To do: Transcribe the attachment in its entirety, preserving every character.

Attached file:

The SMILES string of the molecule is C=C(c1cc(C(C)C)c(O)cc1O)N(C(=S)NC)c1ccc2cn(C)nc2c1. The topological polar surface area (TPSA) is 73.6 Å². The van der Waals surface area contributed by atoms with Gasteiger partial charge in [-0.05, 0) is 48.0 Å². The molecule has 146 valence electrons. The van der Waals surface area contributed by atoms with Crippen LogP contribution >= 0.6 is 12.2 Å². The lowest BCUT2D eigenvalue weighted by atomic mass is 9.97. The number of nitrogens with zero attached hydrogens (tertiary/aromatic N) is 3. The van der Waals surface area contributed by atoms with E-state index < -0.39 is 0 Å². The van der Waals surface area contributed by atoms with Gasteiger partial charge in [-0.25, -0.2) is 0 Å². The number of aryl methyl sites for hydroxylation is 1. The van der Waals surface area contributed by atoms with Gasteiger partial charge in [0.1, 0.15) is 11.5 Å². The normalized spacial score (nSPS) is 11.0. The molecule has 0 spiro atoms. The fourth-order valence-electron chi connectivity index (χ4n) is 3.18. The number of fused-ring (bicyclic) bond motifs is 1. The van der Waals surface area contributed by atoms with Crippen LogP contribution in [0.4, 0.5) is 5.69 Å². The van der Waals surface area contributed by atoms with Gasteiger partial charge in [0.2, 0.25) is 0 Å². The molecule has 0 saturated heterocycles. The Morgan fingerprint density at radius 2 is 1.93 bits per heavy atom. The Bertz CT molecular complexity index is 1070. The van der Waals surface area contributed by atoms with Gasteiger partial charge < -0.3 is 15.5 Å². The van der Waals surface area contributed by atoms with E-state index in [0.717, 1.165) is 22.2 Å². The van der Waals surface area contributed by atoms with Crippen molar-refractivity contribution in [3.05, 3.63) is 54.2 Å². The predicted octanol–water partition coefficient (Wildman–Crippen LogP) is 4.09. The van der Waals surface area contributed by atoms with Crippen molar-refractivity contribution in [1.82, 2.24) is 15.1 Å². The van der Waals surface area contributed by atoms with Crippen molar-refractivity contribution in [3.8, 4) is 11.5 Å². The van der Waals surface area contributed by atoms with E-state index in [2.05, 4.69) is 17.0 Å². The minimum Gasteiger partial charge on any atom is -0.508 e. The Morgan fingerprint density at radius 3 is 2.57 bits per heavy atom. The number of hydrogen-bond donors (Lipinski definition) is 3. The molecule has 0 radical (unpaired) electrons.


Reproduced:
The SMILES string of the molecule is C=C(c1cc(C(C)C)c(O)cc1O)N(C(=S)NC)c1ccc2cn(C)nc2c1. The topological polar surface area (TPSA) is 73.6 Å². The van der Waals surface area contributed by atoms with Gasteiger partial charge in [-0.05, 0) is 48.0 Å². The molecule has 146 valence electrons. The van der Waals surface area contributed by atoms with Crippen LogP contribution >= 0.6 is 12.2 Å². The lowest BCUT2D eigenvalue weighted by atomic mass is 9.97. The number of nitrogens with zero attached hydrogens (tertiary/aromatic N) is 3. The van der Waals surface area contributed by atoms with E-state index < -0.39 is 0 Å². The van der Waals surface area contributed by atoms with Gasteiger partial charge in [-0.25, -0.2) is 0 Å². The number of aryl methyl sites for hydroxylation is 1. The van der Waals surface area contributed by atoms with Gasteiger partial charge in [0.1, 0.15) is 11.5 Å². The normalized spacial score (nSPS) is 11.0. The molecule has 0 spiro atoms. The fourth-order valence-electron chi connectivity index (χ4n) is 3.18. The number of fused-ring (bicyclic) bond motifs is 1. The van der Waals surface area contributed by atoms with Crippen LogP contribution in [0.4, 0.5) is 5.69 Å². The van der Waals surface area contributed by atoms with Gasteiger partial charge in [0.2, 0.25) is 0 Å². The molecule has 0 saturated heterocycles. The Morgan fingerprint density at radius 2 is 1.93 bits per heavy atom. The Bertz CT molecular complexity index is 1070. The van der Waals surface area contributed by atoms with Gasteiger partial charge < -0.3 is 15.5 Å². The van der Waals surface area contributed by atoms with E-state index in [0.717, 1.165) is 22.2 Å². The van der Waals surface area contributed by atoms with Crippen molar-refractivity contribution in [3.05, 3.63) is 54.2 Å². The predicted octanol–water partition coefficient (Wildman–Crippen LogP) is 4.09. The van der Waals surface area contributed by atoms with Crippen molar-refractivity contribution in [1.82, 2.24) is 15.1 Å². The van der Waals surface area contributed by atoms with Crippen molar-refractivity contribution in [3.8, 4) is 11.5 Å². The van der Waals surface area contributed by atoms with E-state index in [2.05, 4.69) is 17.0 Å². The minimum Gasteiger partial charge on any atom is -0.508 e. The Morgan fingerprint density at radius 3 is 2.57 bits per heavy atom. The number of hydrogen-bond donors (Lipinski definition) is 3. The molecule has 0 radical (unpaired) electrons.